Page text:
Locals including Ellen Leis and Robert Rotar have been recognised for their service and dedication to the Bundaberg Region with an Order of Australia Medal.
The Order of Australia recognises Australians who have demonstrated outstanding service or exceptional achievement.
Awarded for her service to the Bundaberg community, Ellen Leis has selflessly given thousands of hours and dedicated more than 45 years through local volunteering.
She has played vital roles in a number of community organisations including Fairymead Swimming Club, Bundaberg Athletics Club and West Bundaberg Little Athletics Club, Make A Wish Foundation and her passion continues at Brothers Bundaberg Bowls Club.
The great-grandmother has a strong connection to the local sporting community, with her children Brad, Jodi and Samantha, growing up heavily involved in sport.
“Sport has always just been part of our lives,” Ellen said.
“My biggest achievement in life was definitely having three wonderful kids.”
She said it was pleasure being involved in organisations which were family orientated especially with sport, as her children and grandchildren, including Australian Paralympic Rheed McCracken, were given excellent opportunities through this.
Living in the Bundaberg Region since 1975, Ellen joined the Fairymead Swimming Club in 1976 and she was instrumental in helping to establish the swimming pool.
“All of my memories are wonderful,” she said.
“We helped to build the Fairymead Pool complex and that was a wonderful, wonderful time.
“My daughter Jodi was an Australian champion swimmer and there was no winter training here, so we built the winter pool for them.
“We were fortunate to have the land donated, and we also held bingo for 15 years to do it.
“I supposed we worked every Saturday; I concreted around the side of the pool at times and things like that.
“It was definitely work, but we were very lucky and that’s how Fairymead Pool started.”
Ellen, 84, said she “never liked to sit around” and that philosophy remained strong today.
“Athletics was with my grandchildren Rheed and Madelyn, so I loved that,” she said.
“And bowls is what I do.
“While Make A Wish is for just doing something that was for the kids.
“It all keeps me busy. I enjoy being active – it keeps you young.
“When you get older there are a lot of things you can’t do, but I still help out at bowls it keeps your mind busy and if you stay with a group, such as the friends I made in 1975, it all helps.”
Robert Rotar, OAM, inspires through his music
During his musical career Robert has also been a conductor for Bundaberg Municipal Band and a guest conductor with Queensland Youth Orchestra, Queensland Youth Philharmonic Orchestra, and Queensland Symphony Orchestra.
His passion also led him to a career of sharing music with the next generation as a teacher at both St Luke's Anglican School and Kepnock State High School.
Bundaberg Youth Orchestra assistant conductor Delwyn Ainsworth congratulated Robert on behalf of the group for receiving the Order of Australia Medal.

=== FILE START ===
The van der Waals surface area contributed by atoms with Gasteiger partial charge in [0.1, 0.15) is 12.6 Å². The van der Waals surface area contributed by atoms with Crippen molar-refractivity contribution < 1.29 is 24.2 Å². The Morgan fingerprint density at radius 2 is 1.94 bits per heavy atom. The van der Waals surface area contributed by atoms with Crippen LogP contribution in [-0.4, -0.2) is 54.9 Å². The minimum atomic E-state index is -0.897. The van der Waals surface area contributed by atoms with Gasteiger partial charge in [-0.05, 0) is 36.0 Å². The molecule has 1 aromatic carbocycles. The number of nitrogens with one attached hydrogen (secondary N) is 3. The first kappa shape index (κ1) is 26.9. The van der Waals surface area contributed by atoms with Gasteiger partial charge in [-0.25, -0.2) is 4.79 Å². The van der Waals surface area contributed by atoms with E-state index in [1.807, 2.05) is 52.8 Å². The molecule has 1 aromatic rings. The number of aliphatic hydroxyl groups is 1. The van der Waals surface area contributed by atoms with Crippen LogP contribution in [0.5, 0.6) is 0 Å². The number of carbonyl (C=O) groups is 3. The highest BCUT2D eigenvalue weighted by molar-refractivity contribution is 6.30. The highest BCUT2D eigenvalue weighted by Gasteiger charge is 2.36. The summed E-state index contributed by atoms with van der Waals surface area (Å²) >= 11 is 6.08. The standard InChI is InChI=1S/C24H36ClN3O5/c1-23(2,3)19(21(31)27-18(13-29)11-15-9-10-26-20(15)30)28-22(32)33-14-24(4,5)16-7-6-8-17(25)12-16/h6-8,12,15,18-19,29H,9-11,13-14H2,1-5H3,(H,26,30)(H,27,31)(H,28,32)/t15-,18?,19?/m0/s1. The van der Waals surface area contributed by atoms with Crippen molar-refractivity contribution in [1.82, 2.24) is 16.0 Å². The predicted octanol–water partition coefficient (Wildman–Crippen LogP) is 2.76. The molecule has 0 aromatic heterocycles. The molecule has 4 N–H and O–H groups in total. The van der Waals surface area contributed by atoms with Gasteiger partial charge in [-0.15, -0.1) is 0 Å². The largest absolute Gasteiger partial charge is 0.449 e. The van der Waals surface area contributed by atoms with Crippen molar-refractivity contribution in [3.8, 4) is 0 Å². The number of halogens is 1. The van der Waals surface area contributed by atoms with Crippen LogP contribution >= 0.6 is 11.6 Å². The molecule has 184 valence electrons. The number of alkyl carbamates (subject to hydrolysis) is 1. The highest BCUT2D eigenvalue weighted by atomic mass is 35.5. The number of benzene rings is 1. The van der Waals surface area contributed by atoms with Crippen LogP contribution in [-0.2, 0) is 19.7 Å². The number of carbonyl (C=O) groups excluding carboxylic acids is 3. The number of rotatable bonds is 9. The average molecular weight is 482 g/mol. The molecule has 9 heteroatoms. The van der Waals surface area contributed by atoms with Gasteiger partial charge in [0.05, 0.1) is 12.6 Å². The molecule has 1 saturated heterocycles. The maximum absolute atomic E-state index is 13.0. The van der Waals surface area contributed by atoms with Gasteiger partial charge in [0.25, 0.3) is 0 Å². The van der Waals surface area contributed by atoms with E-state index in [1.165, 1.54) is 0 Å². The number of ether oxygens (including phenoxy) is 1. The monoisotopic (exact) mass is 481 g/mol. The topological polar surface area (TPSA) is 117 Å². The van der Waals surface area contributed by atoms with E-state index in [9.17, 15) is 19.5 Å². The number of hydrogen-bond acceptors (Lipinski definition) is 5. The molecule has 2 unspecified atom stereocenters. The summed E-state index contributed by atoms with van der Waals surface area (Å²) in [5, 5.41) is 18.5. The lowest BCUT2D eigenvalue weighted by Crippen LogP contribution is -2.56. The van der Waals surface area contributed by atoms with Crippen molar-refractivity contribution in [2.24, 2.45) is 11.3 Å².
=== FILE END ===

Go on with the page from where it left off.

“Robert is musical director of Bundaberg Youth Orchestra and conductor of our senior orchestra known as BYO1, and he celebrated his 30th year conducting this orchestra in 2021,” she said.
“Robert has long played a part in the musical community of Bundaberg since his arrival here as a music teacher with the Dept. of Ed in 1988.
“He conducted the Bundaberg Municipal Band for 21 years and has also been a guest conductor for Bundaberg Orpheus Singers, Bundaberg Sinfonietta and Pro Musica, as well as conducting touring groups from Queensland Youth Orchestras, Camerata and Queensland Symphony Orchestras.
“At Bundaberg Youth Orchestra we greatly value his expertise as a conductor and his immense skill as a teacher and mentor to young people.
“He has been an integral part of our organisation since 1991, and has encouraged many of our members to take up careers in music, both as professional musicians and teachers.”
Past concert master of BYO1 Kate Hardisty said of Robert continued to inspire others in the community.
“His passion and love of music has been an inspiration to many,” she said.
“He has a wealth of knowledge which he continues to generously share – he is so humble he wouldn't like me to say, but I believe Robert is the reason many of us pursued careers in music”.
Delwyn and Kate both agreed that Robert continued to inspire people in the rehearsal room to work to achieve their best, and they said the encouragement and support he provided to those he taught reached far beyond their musical abilities.
Governor-General applauds OAM receipients
Governor-General John Hurley applauded the outstanding Australians who were recognised in the Honours List.
“The recipients have had a significant impact at the local, national and international level and are, quite simply, inspiring,” the Governor-General said.
“They go above and beyond, are from all over the country, and contribute every day in every way imaginable. These are the people who see us through good times and bad. They’re the first to show up and the last to leave.
“They’re almost always humble to a fault but I urge recipients, for today, to put aside that humility – it’s important they know how much they are valued.”
There are 736 awards in the General Division of the Order of Australia, with 48 per cent for women and 45 per cent for service to local communities.
“It is encouraging to see an increase in diversity in the Order of Australia,” he said.
“Each recipient has something in common – someone nominated them.
“The Order belongs to each of us and we each have a part to play. The only way a person can be recognised is for someone to nominate them.”
To view the entire list of Order of Australia Medal recipients click here.